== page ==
Bob Freitag’s service to the association is apparent across numerous fronts. He served on the ASFPM Board as Region 10 Director for six years and was instrumental in helping NORFMA become an ASFPM chapter. He was also the creator and first chair of the association’s Higher Education Committee, primary author of ASFPMs policy on climate change, and the creator of an ad hoc group to address climate change issues, causes, and adaptation.
Meritorious Lifetime Achievement in Floodplain Management Award
This award recognizes individuals who, throughout their career, have achieved success in a significant aspect of floodplain management. These efforts shall include, but not be limited to, policy, outreach, implementation, education, government, research, litigation or other actions that demonstrate the advancement of flood loss and risk reduction within the nominee’s professional realm.
This year we are giving out the award to the following three individuals: Bret Gates, Lisa Hair, and William “Buster” Smith.
Bret Gates is one of the pioneers of FEMA’s NFIP floodplain management program and was part of the original team that developed the NFIP regulations that are still the foundation of the program today. He also managed the first state floodplain management grant assistance program that is now the CAP-SSSE program. In the 1990s, Bret became the program manager for the Community Rating System program and continued in that role for more than a decade. During this period, Bret was the major influence in building collaborative input from the CRS Task Force, creating the CRS community compliance eligibility standard and coordinating a multitude of decisions and tasks around the CRS program.
Later Bret returned to floodplain management to help lead the NFIP’s efforts to better meet the program’s obligations under the endangered species act. In this capacity, Bret led and advised agency leadership through an incredibly complex set of challenges, leading the revision of the program’s environmental impact statement, working across interagency lines to support the development of multiple biological opinions, and helping to develop the agency’s long term strategy to ensure that reducing risk of loss of life and property can also benefit threatened and endangered species.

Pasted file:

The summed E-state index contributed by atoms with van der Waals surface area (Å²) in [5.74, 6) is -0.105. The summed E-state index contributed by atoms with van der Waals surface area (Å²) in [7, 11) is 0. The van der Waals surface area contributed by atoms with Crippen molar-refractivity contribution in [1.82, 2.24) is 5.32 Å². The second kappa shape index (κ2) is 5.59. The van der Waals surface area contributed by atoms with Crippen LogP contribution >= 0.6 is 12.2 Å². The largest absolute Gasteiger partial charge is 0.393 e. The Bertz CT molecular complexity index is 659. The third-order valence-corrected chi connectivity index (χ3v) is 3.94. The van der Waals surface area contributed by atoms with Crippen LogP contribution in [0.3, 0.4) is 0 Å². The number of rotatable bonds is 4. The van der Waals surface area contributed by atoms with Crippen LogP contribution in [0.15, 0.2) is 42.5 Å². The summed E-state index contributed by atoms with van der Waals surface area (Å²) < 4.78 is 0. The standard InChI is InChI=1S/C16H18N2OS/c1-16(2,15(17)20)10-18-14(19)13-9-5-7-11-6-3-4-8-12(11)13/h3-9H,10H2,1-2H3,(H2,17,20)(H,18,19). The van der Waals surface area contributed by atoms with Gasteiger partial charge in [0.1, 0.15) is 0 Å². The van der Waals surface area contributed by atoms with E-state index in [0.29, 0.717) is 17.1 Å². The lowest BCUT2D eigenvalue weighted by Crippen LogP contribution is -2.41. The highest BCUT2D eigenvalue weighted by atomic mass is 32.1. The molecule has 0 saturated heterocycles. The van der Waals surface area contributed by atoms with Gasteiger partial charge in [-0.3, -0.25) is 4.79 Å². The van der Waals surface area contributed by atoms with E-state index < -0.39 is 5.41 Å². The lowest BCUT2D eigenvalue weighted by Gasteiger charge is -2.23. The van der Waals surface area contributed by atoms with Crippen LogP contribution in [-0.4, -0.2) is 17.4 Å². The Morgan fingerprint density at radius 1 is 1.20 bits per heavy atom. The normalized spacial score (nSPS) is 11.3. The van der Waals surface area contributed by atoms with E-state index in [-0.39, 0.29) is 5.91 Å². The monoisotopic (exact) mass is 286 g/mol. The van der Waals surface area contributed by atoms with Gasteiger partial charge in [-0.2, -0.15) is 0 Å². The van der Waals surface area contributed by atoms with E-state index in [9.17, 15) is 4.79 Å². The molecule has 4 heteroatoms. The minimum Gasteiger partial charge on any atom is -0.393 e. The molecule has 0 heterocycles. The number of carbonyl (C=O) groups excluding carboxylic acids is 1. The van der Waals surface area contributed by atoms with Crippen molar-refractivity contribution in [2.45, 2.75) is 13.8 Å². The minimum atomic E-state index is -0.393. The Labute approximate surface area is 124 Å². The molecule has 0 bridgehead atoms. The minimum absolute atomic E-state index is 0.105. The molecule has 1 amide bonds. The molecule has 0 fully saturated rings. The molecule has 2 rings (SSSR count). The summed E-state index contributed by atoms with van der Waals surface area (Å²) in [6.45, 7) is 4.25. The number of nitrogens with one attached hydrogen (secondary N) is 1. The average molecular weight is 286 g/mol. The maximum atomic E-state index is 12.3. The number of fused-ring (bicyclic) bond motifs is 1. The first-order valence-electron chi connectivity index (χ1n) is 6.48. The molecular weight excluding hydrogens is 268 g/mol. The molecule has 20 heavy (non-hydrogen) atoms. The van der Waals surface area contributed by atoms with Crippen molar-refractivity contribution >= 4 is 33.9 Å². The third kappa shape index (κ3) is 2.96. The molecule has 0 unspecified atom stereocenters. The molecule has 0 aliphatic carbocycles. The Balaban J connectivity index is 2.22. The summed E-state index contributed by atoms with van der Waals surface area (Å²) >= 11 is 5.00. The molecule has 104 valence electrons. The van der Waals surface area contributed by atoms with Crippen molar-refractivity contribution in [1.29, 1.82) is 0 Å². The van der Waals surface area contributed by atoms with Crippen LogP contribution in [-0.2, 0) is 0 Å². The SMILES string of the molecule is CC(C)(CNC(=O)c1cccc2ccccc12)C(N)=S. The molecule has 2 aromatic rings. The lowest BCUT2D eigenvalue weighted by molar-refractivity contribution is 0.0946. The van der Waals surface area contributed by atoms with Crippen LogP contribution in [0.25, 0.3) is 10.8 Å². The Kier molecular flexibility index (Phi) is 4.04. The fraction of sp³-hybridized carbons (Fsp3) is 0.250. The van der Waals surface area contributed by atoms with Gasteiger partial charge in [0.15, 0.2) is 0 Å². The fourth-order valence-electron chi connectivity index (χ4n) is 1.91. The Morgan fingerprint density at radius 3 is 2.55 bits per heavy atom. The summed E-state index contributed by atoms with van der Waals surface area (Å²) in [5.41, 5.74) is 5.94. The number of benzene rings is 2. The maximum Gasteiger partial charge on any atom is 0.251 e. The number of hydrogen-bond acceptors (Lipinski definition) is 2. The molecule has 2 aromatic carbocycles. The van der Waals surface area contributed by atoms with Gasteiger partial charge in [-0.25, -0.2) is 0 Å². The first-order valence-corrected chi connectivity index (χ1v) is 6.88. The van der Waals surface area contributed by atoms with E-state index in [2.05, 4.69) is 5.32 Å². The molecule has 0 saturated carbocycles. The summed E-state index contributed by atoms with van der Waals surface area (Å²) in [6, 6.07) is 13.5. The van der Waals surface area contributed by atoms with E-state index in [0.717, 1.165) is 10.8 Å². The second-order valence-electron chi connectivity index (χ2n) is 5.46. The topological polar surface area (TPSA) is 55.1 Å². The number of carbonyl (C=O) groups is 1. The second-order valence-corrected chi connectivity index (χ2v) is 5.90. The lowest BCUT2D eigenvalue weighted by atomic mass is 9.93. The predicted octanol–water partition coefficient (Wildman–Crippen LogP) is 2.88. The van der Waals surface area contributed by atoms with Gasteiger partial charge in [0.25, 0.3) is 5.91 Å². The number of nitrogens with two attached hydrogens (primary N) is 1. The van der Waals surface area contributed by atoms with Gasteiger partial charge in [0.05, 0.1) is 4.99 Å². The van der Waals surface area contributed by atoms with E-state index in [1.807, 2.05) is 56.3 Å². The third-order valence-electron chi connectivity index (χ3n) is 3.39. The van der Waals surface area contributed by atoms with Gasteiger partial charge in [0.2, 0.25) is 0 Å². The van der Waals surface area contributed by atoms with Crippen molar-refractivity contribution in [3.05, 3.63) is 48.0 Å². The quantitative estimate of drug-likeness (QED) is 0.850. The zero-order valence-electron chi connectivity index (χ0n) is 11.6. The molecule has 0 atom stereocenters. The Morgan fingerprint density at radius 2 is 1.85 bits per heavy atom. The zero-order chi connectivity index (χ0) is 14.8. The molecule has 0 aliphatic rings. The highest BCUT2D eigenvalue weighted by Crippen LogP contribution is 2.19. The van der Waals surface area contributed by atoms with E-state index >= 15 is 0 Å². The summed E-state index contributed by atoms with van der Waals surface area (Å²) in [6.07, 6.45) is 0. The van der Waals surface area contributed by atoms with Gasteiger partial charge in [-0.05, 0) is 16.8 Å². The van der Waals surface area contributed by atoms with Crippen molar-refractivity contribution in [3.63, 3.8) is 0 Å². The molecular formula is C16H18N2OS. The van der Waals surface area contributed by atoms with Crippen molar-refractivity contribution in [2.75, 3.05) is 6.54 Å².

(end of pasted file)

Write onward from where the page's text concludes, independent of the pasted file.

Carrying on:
Lisa Hair recently retired from her position as an environmental engineer with the US Environmental Protection Agency’s Office of Water. Lisa joined EPA’s Nonpoint Source Management Branch in 2007, leading a variety of efforts to advance the adoption of green stormwater infrastructure practices. In this capacity, she led a significant analysis of the impact of watershed scale green infrastructure in reducing property losses from localized flooding. This work in turn connected to the missions of federal partners such as FEMA and the US Army Corps of Engineers’ Silver Jackets, and to nongovernmental partners like ASFPM.
Lisa recognized the opportunity to integrate Clean Water Act water quality programs with natural hazard mitigation planning and projects, and she became a tireless advocate and committed federal partner in this pursuit. She provided input to FEMA as it developed mitigation policies and incentives focused on nature-based approaches to protecting against losses from fire, drought, or flooding. Lisa was a strong and important voice in the EPA for approaches that integrate water quality, habitat restoration, and nature-based infrastructure.
For many years, William “Buster” Smith attended the Mississippi Floodplain Managers Association annual meetings because Alabama did not have a chapter. Finally, he took it upon himself to start a chapter in Alabama. He organized meetings with other professionals who had been attending the Mississippi meetings, drafted the Alabama Floodplain Managers by-laws, and led the effort to establish the Association of Alabama Floodplain Managers (AAFM).
The first annual conference was held in Auburn, Alabama in the fall of 2008, the same year the AAFM received chapter membership in ASFPM. Buster served as the president for several years and has since served in many roles on the AAFM Board of Directors. He is still very active and attends association events each year. The growth of AAFM has increased significantly over the years and many still credit much of the growth to the foundation Buster laid. Through Buster’s past leadership, AAFM successfully hosts two workshops in the spring and an annual conference each fall, and assists in funding multiple other floodplain management trainings each year.
A special thank you to our awards selection committee, which was led by Jerry Robinson and included Rebecca Pfeiffer, Del Schwalls, Chad Berginnis, Larry Larson, and Ingrid Wadsworth.
The call for nominations for the 2021 ASFPM awards will go out later this year. We look forward to hearing about the many worthwhile individuals and agencies who are making a difference in the floodplain management community and those we serve. You can learn more about the awards here.